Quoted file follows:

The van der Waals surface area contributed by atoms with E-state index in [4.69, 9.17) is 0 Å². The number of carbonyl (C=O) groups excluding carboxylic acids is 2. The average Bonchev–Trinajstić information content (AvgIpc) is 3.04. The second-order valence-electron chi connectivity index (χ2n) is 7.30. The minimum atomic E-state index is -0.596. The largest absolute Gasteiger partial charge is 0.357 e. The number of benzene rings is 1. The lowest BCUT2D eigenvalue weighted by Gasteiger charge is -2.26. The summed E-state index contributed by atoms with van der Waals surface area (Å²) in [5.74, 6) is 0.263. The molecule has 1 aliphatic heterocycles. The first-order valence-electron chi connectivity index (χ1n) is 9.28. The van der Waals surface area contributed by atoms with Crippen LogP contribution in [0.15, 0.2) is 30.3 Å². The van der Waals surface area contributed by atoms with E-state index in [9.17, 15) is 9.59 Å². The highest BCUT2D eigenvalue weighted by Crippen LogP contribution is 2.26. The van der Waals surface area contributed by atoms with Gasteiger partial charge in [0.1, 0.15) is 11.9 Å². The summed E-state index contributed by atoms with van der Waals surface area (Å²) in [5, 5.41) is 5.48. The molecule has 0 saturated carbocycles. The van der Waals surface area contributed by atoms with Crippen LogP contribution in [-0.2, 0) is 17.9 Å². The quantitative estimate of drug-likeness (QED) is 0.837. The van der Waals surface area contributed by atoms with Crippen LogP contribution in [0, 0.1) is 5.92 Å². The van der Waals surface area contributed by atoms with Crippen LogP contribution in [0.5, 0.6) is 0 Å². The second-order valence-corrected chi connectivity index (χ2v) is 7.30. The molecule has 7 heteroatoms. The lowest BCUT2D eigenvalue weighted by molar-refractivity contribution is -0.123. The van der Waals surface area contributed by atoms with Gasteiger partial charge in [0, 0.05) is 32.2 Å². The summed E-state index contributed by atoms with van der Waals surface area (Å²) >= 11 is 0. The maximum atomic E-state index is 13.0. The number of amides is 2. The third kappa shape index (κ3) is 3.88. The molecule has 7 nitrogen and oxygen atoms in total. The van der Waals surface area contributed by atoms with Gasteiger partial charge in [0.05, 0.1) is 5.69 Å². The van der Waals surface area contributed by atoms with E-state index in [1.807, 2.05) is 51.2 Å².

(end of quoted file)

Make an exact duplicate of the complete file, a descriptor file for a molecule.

The van der Waals surface area contributed by atoms with E-state index in [4.69, 9.17) is 0 Å². The number of carbonyl (C=O) groups excluding carboxylic acids is 2. The average Bonchev–Trinajstić information content (AvgIpc) is 3.04. The second-order valence-electron chi connectivity index (χ2n) is 7.30. The minimum atomic E-state index is -0.596. The largest absolute Gasteiger partial charge is 0.357 e. The number of benzene rings is 1. The lowest BCUT2D eigenvalue weighted by Gasteiger charge is -2.26. The summed E-state index contributed by atoms with van der Waals surface area (Å²) in [5.74, 6) is 0.263. The molecule has 1 aliphatic heterocycles. The first-order valence-electron chi connectivity index (χ1n) is 9.28. The van der Waals surface area contributed by atoms with Crippen LogP contribution in [0.15, 0.2) is 30.3 Å². The van der Waals surface area contributed by atoms with E-state index in [9.17, 15) is 9.59 Å². The highest BCUT2D eigenvalue weighted by Crippen LogP contribution is 2.26. The van der Waals surface area contributed by atoms with Gasteiger partial charge in [0.1, 0.15) is 11.9 Å². The summed E-state index contributed by atoms with van der Waals surface area (Å²) in [5, 5.41) is 5.48. The molecule has 0 saturated carbocycles. The van der Waals surface area contributed by atoms with Crippen LogP contribution in [-0.2, 0) is 17.9 Å². The quantitative estimate of drug-likeness (QED) is 0.837. The van der Waals surface area contributed by atoms with Crippen LogP contribution in [0, 0.1) is 5.92 Å². The van der Waals surface area contributed by atoms with Crippen LogP contribution in [0.5, 0.6) is 0 Å². The second-order valence-corrected chi connectivity index (χ2v) is 7.30. The molecule has 7 heteroatoms. The lowest BCUT2D eigenvalue weighted by molar-refractivity contribution is -0.123. The van der Waals surface area contributed by atoms with Gasteiger partial charge in [0, 0.05) is 32.2 Å². The summed E-state index contributed by atoms with van der Waals surface area (Å²) >= 11 is 0. The maximum atomic E-state index is 13.0. The number of amides is 2. The third kappa shape index (κ3) is 3.88. The molecule has 7 nitrogen and oxygen atoms in total. The van der Waals surface area contributed by atoms with Gasteiger partial charge in [0.05, 0.1) is 5.69 Å². The van der Waals surface area contributed by atoms with E-state index in [1.807, 2.05) is 51.2 Å².